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My Life - Meditation

Kara Moses explains how meditation has changed her life

I don’t really remember exactly how I got into meditation. About four years ago I wasn’t very happy. I was working three jobs, as I was saving for a Masters degree, which sometimes meant I worked more than 70 hours a week. I was living in Birmingham with my parents when all of my friends were having a great time in London doing jobs they liked and living in their own places. My life consisted of working extremely hard, being stressed, binge drinking, and not much else. I was dissatisfied, and I started thinking that maybe there was more to life. 

For some reason I can’t remember now, I bought a book on Buddhism. The ideas I read in it resonated more deeply than anything I’d ever read before, and eventually led me to the Birmingham Buddhist Centre, where I learnt to meditate. 

Not long after, on a trip around Southeast Asia, I booked myself onto a ten-day meditation retreat at a forest temple in Thailand. When I arrived I was issued with white robes to wear and told that I was to get up (from a tiny cell with only a straw mat on the floor) at 4.00 am and meditate for nine hours each day. I was not to speak, read, write, listen to music, leave the temple, eat after midday or adorn my body with make up or jewellery. Spiritual bootcamp. Ten days later I walked out of that place a completely different person; and I haven’t looked back since. 

These days, I meditate most days for anything between 30 minutes to an hour. There are two main practices I do, both of which are traditional Buddhist practises. The ‘mindfulness of breathing’ works with the mind, cultivating awareness, concentration, equanimity and calm. The ‘metta bahavana’ (or ‘loving kindness’) practise is more about working with the emotions, cultivating loving kindness and positive emotional and mental states. This practise helps to develop a kindly, positive regard for yourself and others, regardless of whether you like them or know them. It’s beyond the scope of this article to explain the practise, but visit www.wildmind.org for a guide.

How has meditation changed my life? It has totally transformed who I am and how I engage with the world. Something magic happens when you start meditating regularly. It’s like you wake up from a sleep you didn’t know you were in. As you become more aware, it’s as if the volume of life is turned up – colours become brighter, food becomes tastier, feelings become more intense, you start to notice things you never noticed before and see things with a greater clarity. You start to see more deeply into the true nature of things, and the superficial preoccupations you spent so many hours obsessing over just seem to drop away. You start to engage with life on a much deeper level.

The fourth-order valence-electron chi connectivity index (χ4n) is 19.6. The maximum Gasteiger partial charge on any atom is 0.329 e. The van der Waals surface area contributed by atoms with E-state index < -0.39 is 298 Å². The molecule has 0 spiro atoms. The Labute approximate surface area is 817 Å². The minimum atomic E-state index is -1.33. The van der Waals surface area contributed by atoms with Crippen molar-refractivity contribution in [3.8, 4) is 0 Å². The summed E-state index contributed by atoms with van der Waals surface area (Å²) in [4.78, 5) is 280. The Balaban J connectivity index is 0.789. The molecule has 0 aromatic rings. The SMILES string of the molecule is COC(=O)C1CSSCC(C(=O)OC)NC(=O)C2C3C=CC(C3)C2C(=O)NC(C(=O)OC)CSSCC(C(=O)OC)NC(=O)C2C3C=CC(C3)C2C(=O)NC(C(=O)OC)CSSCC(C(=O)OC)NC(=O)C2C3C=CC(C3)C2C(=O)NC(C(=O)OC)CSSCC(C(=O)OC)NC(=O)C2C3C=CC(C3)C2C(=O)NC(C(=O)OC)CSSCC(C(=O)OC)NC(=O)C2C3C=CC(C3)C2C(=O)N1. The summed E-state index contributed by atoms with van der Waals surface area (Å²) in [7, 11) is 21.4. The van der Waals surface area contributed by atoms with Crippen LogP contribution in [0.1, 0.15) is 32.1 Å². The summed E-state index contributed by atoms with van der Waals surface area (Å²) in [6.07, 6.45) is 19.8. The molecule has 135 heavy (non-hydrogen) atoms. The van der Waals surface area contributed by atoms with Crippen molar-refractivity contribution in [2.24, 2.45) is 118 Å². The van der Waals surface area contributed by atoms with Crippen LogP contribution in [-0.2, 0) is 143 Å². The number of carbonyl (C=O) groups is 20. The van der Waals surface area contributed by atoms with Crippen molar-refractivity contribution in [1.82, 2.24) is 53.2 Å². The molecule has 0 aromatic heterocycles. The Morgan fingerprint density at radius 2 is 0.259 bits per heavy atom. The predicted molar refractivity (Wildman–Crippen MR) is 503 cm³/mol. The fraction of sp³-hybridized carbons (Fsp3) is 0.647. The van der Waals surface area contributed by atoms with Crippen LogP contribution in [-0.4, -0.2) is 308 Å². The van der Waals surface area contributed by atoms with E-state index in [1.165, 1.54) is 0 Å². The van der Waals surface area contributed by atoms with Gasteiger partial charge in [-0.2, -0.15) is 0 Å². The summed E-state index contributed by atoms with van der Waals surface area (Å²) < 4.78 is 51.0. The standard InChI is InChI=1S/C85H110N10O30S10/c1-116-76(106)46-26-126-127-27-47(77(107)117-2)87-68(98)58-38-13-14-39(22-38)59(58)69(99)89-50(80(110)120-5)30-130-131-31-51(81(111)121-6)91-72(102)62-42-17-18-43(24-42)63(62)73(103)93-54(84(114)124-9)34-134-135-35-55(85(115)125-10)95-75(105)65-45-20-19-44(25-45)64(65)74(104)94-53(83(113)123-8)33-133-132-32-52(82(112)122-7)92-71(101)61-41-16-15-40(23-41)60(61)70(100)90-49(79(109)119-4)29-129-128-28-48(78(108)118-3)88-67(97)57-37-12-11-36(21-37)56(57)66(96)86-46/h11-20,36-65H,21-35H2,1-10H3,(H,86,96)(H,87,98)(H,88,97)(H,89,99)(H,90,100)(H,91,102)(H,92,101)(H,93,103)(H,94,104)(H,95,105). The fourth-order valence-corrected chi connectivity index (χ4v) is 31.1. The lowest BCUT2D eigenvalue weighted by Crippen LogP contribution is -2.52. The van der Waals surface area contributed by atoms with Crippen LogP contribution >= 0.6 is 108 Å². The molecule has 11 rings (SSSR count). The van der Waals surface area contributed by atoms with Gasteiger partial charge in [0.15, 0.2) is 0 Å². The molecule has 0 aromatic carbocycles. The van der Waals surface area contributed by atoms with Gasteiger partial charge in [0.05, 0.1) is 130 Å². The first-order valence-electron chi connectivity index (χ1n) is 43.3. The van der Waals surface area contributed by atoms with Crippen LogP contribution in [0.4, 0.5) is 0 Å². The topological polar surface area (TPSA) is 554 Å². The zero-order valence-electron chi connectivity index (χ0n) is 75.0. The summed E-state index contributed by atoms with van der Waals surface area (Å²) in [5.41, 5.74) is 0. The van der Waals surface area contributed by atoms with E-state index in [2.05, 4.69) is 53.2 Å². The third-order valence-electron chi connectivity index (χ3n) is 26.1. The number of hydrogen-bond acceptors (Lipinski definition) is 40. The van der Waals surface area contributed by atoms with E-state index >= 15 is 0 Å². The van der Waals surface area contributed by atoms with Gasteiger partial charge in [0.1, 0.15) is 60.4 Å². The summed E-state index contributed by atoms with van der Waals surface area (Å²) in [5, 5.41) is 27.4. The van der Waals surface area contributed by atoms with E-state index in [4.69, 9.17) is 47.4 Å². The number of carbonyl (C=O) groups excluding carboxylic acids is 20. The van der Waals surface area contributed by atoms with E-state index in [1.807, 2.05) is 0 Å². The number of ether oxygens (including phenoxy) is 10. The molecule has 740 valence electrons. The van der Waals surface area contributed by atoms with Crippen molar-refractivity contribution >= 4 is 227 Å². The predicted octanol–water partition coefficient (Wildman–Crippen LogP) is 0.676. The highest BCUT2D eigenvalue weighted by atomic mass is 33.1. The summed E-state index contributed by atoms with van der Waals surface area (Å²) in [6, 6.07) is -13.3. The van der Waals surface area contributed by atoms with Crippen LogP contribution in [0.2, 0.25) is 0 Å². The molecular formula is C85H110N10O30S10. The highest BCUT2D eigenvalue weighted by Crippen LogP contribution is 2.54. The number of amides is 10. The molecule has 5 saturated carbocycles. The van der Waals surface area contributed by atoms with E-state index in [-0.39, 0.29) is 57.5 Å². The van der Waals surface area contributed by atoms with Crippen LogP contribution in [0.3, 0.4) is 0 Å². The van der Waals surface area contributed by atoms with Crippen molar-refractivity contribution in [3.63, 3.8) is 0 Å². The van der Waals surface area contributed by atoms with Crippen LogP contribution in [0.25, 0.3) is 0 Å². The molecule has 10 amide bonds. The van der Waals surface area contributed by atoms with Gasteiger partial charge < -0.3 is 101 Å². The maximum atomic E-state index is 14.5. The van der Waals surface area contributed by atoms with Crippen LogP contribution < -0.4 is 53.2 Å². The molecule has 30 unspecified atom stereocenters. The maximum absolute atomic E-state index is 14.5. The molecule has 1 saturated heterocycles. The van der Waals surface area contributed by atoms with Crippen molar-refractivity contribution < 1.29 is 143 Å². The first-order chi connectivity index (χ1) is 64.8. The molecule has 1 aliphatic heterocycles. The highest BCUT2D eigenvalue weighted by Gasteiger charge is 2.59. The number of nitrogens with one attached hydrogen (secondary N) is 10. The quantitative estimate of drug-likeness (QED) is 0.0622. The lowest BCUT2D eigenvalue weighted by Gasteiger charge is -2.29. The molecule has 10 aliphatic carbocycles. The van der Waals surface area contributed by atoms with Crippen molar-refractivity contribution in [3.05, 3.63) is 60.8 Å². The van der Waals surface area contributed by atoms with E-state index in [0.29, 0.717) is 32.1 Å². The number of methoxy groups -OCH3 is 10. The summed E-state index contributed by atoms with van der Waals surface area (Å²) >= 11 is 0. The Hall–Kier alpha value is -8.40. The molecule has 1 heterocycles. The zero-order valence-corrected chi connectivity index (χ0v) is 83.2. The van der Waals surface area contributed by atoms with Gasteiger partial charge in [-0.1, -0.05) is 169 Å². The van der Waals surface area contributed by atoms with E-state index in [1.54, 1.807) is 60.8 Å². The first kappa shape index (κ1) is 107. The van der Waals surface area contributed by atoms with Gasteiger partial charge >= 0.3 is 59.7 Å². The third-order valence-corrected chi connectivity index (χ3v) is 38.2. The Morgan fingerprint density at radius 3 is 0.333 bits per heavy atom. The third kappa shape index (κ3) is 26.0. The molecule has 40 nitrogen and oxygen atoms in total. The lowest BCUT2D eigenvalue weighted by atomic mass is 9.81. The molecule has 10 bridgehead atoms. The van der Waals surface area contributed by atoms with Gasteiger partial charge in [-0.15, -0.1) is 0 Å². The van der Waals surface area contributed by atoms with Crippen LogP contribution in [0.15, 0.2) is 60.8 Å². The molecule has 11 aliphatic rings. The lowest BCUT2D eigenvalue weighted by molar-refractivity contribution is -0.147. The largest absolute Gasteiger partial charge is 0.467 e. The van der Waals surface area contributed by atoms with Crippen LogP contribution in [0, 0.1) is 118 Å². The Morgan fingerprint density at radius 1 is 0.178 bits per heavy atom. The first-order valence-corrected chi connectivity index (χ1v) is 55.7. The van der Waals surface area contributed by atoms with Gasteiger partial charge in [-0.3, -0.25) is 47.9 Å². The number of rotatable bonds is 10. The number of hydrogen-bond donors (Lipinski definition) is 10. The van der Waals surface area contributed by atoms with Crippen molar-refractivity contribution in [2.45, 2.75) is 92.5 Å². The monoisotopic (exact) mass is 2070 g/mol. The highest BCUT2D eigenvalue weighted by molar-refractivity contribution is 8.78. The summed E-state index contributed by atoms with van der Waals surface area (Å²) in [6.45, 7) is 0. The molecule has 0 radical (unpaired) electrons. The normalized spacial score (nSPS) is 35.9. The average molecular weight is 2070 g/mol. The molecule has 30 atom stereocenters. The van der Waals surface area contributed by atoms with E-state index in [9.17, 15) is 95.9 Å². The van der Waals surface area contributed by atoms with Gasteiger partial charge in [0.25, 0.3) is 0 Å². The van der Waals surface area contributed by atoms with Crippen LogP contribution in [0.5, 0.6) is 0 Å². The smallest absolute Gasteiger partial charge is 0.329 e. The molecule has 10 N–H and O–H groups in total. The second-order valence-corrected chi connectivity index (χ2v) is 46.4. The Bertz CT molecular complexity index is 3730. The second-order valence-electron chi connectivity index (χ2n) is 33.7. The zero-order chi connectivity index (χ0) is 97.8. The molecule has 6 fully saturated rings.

I’ve noticed that the more aware of reality I’ve become, the less I want to escape from it. I don’t want to go binge drinking anymore. I don’t want to distract myself from my experience so much. I gain so much pleasure from simple things – chatting to a friend, looking at the sky, going for a walk, listening to music, sitting around doing nothing – that I’m less interested in dashing around looking for the next new and exciting thing that I’ll be bored of in five minutes. I’ve realised that peace, happiness and satisfaction are not found in the gratification of a desire but in the absence of desire in the first place – that true peace is the fading away of stress without having to gain anything. Learning to let go of selfish wants and desires is a delicious fruit of meditation. You learn to stop trying to get more of what you want and less of what you don’t want, and just accept things as they are. 

Through meditating, I’ve got to know myself on a much deeper level and have become aware of unhelpful tendencies and habits I have. I’ve noticed how I make the same mistakes over and over again. But with awareness comes choice – if you become aware of how you habitually react in certain situations, you can catch yourself in the act and choose to do something different. Breaking out of these patterns of behaviour is a wonderfully liberating experience. 

My relationships have improved dramatically as well. Certain difficult relationships in my life that were previously the source of much anger and pain are now actually enjoyable, as I’ve learnt to put my own needs and expectations aside, respond with compassion and communicate in more positive ways. My friendships now are deeper and more meaningful than ever before as I have become less self-centred and better able to communicate, being more able to articulate and express my emotions. 

Meditation isn’t a quick fix though, and it’s not an easy ride. It won’t solve your problems or make them go away. But it may enable you to face difficulties head on, fully aware of their heights and depths and implications, rather than try to bury them or turn away from them. You will almost certainly discover things about yourself that you don’t like. This can be a painful process, but once you’ve discovered them you can start to change them, start to break out of your limitations and live more fully, more freely, less driven by habitual patterns. This is a truly meaningful life – experiencing the joys and the sorrows as fully as possible. Which is, I think at least, definitely worth the bumpy ride. 

• See www.freebuddhistaudio.com for downloadable MP3 guided meditations and talks on meditation and Buddhism. For an excellent online guide to Buddhist meditation go to www.wildmind.org

Would you like to contribute to My Life? Email your positive experiences to This email address is being protected from spambots. You need JavaScript enabled to view it.

 

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